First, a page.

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Overhaul Urged For D.C. Libraries

The report suggests replacing the Martin Luther King Jr. Memorial Library with a facility that would anchor the old Washington Convention Center site.
The report suggests replacing the Martin Luther King Jr. Memorial Library with a facility that would anchor the old Washington Convention Center site. (By The Washington Post)

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By Debbi Wilgoren
Washington Post Staff Writer
Wednesday, January 18, 2006

More than $450 million is needed to properly fix the District's public library system, a task force said yesterday, because the buildings suffer from years of neglect and should be almost entirely rebuilt.

The draft report released yesterday marks the launch of the public phase of an effort by Mayor Anthony A. Williams to change the face of the frayed library system.

It calls for adding at least 400 computers in the city's 27 libraries, replacing half of the books in the next three years and expanding and reorganizing staff. The decision to release the report hours before the first of a series of public-comment meetings drew fire from critics.

The task force, appointed last year by Williams (D), said that a new library headquarters was needed and that most neighborhood branches should be rebuilt as large, single-story facilities attractive enough to draw in passersby. Every library should have wireless and high-speed Internet access, a major step for a system in which mailing out overdue notices is unheard of, the group said.

The report (viewable at http://www.dclibrary.org ) does not detail how funds for such an ambitious overhaul would be raised, although panel members said the city would seek private and public funds. It calls for expanded library-based tutoring for the 37 percent of adults in the city who are functionally illiterate, larger bestseller collections and improved public gathering spaces and children's programs.

"We're five decades behind where we should be," said civic activist Terrance Lynch, a District father of two who served on the panel. "Our kids are going to their grandmothers' libraries in the computer age."

The report also proposed adding such amenities as cafes and bookstores to some branches to increase visibility and popularity.

"It increases the total experience that people have when they come to the library," said task force Chairman John W. Hill, chief executive of the Federal City Council, who was recently named head of the library board of trustees.

Both Williams and the library board want to replace Martin Luther King Jr. Memorial Library, designed by Ludwig Mies van der Rohe, with a facility that would anchor the redevelopment of the old Washington Convention Center site. The task force estimated the cost at $280 million.

But some preservationists and community groups say it would be cheaper and equally effective to renovate the flagship building.

Williams appointed the panel to survey libraries across the country and draft a blueprint for remaking the D.C. system. He included such respected people as Vartan Gregorian, who led the rebuilding of New York's public library system, National Geographic chief librarian Susan Fifer Canby and Washington Post Co. Chairman Donald E. Graham.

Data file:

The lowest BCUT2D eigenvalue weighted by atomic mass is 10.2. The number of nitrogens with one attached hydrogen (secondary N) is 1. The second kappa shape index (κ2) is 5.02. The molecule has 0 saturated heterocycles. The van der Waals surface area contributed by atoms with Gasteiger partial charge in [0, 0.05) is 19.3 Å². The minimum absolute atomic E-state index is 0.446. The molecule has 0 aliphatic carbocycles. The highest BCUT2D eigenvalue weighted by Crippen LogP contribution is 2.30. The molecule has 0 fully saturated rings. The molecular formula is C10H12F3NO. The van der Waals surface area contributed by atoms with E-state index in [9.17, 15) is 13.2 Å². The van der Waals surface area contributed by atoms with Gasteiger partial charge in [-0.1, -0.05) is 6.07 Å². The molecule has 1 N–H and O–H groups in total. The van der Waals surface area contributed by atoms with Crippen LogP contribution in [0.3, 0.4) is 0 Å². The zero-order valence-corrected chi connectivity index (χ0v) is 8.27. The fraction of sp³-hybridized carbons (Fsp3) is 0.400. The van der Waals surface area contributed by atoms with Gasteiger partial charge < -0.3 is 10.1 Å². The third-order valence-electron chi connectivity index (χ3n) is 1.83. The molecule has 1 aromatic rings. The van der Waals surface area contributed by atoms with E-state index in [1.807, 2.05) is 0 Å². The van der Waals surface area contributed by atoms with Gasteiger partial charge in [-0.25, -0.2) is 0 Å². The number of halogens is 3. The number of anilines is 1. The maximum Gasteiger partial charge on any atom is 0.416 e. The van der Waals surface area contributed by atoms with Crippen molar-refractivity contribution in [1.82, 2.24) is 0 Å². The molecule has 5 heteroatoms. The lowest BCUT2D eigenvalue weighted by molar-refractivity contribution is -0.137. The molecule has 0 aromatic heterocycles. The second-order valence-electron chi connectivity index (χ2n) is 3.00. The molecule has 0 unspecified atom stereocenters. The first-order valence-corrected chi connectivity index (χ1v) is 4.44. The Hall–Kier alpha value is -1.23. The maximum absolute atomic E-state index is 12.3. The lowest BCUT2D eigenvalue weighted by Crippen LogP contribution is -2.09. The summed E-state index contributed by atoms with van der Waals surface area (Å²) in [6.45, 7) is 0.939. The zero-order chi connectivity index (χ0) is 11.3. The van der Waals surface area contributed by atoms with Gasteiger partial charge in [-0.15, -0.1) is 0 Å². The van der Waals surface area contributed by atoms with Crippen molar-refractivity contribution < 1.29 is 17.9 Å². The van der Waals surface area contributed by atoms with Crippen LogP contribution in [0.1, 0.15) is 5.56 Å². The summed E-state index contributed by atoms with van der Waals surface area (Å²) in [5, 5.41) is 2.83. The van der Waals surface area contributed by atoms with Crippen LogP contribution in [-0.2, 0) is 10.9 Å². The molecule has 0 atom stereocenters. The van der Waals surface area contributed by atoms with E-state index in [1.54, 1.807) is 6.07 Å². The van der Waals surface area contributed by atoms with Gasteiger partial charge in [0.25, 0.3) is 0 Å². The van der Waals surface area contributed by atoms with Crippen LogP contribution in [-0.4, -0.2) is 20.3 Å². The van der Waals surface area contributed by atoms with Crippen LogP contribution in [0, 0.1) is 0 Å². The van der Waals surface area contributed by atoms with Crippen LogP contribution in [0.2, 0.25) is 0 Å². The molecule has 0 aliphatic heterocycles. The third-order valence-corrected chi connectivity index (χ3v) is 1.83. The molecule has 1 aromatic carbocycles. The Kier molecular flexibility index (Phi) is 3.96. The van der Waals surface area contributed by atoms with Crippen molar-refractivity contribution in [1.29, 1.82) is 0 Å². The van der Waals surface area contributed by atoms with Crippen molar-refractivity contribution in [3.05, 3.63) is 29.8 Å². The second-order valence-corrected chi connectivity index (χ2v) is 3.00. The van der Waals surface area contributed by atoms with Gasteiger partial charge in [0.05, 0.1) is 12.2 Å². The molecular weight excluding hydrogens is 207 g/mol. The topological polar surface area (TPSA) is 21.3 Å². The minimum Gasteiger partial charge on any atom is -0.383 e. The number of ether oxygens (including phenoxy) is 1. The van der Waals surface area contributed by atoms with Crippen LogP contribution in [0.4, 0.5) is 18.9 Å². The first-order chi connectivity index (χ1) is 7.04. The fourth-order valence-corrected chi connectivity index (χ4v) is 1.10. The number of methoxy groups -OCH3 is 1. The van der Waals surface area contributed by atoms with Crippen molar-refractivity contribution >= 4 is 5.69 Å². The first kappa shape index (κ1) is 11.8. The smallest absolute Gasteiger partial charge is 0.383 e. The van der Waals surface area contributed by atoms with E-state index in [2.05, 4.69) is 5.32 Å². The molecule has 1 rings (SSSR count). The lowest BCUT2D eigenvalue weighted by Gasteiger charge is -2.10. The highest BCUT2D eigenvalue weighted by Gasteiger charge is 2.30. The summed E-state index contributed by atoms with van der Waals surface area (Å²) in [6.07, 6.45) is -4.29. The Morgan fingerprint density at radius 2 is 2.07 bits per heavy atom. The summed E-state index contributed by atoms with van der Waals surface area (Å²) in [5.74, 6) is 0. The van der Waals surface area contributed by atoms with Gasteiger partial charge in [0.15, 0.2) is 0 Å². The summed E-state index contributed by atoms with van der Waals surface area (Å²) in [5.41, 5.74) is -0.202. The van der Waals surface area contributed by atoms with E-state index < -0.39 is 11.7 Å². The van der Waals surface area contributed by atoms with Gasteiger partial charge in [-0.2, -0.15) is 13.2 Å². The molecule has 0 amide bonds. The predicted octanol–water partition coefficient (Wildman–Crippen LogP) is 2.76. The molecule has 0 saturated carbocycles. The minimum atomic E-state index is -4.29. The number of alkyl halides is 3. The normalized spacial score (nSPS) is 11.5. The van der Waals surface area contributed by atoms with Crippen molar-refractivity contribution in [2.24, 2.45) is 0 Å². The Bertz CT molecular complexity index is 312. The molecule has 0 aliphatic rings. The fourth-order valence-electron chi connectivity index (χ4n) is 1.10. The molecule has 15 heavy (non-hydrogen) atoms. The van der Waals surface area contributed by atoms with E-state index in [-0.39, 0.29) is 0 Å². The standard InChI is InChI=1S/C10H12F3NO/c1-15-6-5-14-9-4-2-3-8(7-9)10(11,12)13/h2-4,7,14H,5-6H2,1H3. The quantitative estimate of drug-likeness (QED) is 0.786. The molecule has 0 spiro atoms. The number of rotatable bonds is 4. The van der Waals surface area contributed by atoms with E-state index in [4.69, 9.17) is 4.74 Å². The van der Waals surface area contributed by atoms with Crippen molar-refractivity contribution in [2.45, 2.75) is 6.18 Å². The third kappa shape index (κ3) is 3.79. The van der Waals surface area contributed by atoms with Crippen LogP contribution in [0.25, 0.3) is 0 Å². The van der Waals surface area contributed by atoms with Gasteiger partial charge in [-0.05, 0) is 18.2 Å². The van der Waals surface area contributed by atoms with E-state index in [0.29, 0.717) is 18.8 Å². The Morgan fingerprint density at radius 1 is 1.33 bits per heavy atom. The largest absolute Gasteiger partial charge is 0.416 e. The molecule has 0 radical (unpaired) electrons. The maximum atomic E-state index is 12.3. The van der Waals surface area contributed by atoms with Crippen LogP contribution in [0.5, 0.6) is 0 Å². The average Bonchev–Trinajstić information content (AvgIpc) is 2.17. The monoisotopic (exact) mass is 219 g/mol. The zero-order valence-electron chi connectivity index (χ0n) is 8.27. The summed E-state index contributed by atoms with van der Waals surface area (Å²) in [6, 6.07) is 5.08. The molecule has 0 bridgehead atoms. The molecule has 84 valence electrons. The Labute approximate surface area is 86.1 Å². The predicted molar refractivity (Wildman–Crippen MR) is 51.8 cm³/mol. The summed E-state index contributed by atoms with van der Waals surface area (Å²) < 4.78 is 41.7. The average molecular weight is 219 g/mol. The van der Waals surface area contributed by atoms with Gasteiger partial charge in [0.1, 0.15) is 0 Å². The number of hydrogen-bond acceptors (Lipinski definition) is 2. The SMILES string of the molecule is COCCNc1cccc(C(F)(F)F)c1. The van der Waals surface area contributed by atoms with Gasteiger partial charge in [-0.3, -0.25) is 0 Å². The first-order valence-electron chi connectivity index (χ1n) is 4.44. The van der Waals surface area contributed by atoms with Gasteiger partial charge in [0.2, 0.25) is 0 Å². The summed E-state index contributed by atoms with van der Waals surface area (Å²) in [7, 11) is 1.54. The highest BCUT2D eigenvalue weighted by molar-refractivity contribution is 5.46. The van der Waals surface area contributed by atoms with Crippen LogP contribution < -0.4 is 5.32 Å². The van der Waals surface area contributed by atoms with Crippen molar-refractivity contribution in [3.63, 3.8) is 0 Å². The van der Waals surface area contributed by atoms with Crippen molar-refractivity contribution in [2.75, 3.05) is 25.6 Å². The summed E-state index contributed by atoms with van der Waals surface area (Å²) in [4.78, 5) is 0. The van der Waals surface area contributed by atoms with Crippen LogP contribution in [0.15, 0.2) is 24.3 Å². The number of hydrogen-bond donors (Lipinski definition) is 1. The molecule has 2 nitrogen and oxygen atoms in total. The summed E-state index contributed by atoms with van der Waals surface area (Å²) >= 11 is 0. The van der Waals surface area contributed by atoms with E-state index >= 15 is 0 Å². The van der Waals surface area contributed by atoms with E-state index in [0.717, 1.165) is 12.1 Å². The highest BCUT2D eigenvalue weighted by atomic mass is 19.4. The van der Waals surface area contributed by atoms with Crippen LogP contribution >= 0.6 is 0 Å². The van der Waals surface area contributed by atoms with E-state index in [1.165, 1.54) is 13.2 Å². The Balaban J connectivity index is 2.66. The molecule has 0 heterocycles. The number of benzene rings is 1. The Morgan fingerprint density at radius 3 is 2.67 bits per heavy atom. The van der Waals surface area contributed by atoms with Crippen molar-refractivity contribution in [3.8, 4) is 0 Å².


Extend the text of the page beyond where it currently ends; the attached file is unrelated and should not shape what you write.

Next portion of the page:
But skeptics questioned whether those luminaries played a significant role in the panel's work and said the 37-page summary report -- lofty at times in rhetoric but short on specifics -- gave little evidence that they had.

"I could have written this report in a week, and it would have been every bit as good as this and better," said Leonard Minsky of the D.C. Library Renaissance Project, a group started three years ago by consumer advocate Ralph Nader to call for changes in the system.

Minsky blasted the task force's decision to issue its draft report hours before the first of 10 scheduled "listening sessions" through which the panel hopes to glean public input before completing its report. The task force, he said, should have held such community forums at the start of the process, then done its work and reported back.

"It's all backwards and upside down," Minsky said. "It shows real contempt for the public and for real public input."

Initially, Hill had not planned to release the draft report, saying members of the public might wrongly assume its recommendations were final. But in the face of public criticism, he relented.

"When you don't provide information that people are asking for, then they think something else is happening," he said.

About 30 people showed up for last night's meeting at the Washington Highlands library in Ward 8. All but seven were members of the task force or library board, or employees of the library system or city government.

Dorothy Brizill, executive director of DCWatch, which monitors District government, said building a solid reference collection was her top priority, far more than books on the latest fad or fancy meeting spaces. Phillip Pannell, a longtime Ward 8 activist, said stacks of new books would mean little without more weekend hours.

"It doesn't matter if you have all the wonderful bestsellers if folks can't get to them," he said.

D.C. Council member Kathy Patterson (D-Ward 3), who sat on the task force and chairs the council's library oversight committee, said before the meeting that "the whole exercise is a rethinking of what libraries can do and be."

"Where there's a lot of consensus, frankly, is that we really need to do something different," Patterson said. "I don't think there's any disagreement about that."

Staff writer Allan Lengel contributed to this report.


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